Super 8’s modulation system goes beyond the pre-assigned main panel controls with the ability to assign up to two mod sources to any control (except the effects), complete with ‘Sidechain’ input for modulating the mod depth with a secondary modulator. Phew! The list of sources and sidechains includes Modwheel and (Komplete Kontrol) touchstrip, Velocity and Aftertouch, Keytracking, ADSR Amp and Filter envelopes, Pitch Mod, and two LFOs (Mod 1 and 2). The LFOs can run at up to 100Hz unsynced or 32/1 to 1/96 synced, free-running or retriggered, in mono or polyphonic mode, and, like the oscillators, can mix four waveforms (triangle, saw, square and S+H). 

Modulations are set up by clicking the top bar in the Modulation section, selecting the target parameter, then assigning sources and sidechains in the four menus, and dialling them in. That’s fine, but with no modulation matrix, the only way to access the mod routing for a given control after that is to select it again via the same two-click process, which is a bit long-winded. 

Back on the bright side, every modulation is visually represented by animated oscillator waveform icons and markers adjacent to each control, showing their modulated positions. 

Every waveform can be modified using its Shape control. For the sine, this introduces a second sine wave an octave above the main one; the sawtooth morphs from triangle (fully anticlockwise) through saw (centre), then applies pulse width modulation to the saw (clockwise from centre); and the pulse and sub (the second also a pulse, an octave down), unsurprisingly, get pulse width modulation. The Shape controls are pre-assigned for modulation by either of the two onboard LFOs or the filter envelope, but are also available as general mod targets - see All things in modulation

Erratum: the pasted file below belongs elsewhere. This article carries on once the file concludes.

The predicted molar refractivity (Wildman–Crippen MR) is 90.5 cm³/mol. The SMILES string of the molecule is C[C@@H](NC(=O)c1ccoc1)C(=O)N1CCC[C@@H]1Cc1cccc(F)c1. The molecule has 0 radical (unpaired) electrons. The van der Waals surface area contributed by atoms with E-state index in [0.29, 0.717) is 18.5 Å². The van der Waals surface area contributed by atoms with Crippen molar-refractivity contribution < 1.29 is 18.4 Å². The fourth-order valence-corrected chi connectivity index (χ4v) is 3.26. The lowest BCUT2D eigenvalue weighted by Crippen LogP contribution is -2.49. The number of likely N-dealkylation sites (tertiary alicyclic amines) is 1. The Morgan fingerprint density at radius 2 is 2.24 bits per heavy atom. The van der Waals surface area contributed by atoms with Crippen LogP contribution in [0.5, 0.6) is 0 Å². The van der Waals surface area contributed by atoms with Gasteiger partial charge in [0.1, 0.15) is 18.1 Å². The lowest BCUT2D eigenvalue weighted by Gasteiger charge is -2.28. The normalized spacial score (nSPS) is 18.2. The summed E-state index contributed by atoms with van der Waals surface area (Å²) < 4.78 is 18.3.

The oscillators have a pitch range of +/- four octaves and 50 cents, and Osc 2 can have keytracking disabled, whereupon its frequency becomes adjustable in Hz. The output blend is set with the Mix knob, Osc 2 is syncable to Osc 1, and Osc 1 can have its frequency modulated by Osc 2 for FM effects. There’s also a hardwired pitch modulator that switches between an LFO (running at up to 30Hz, with variable fade-in) and a two-stage envelope, and is applied to each oscillator independently. 

No compromise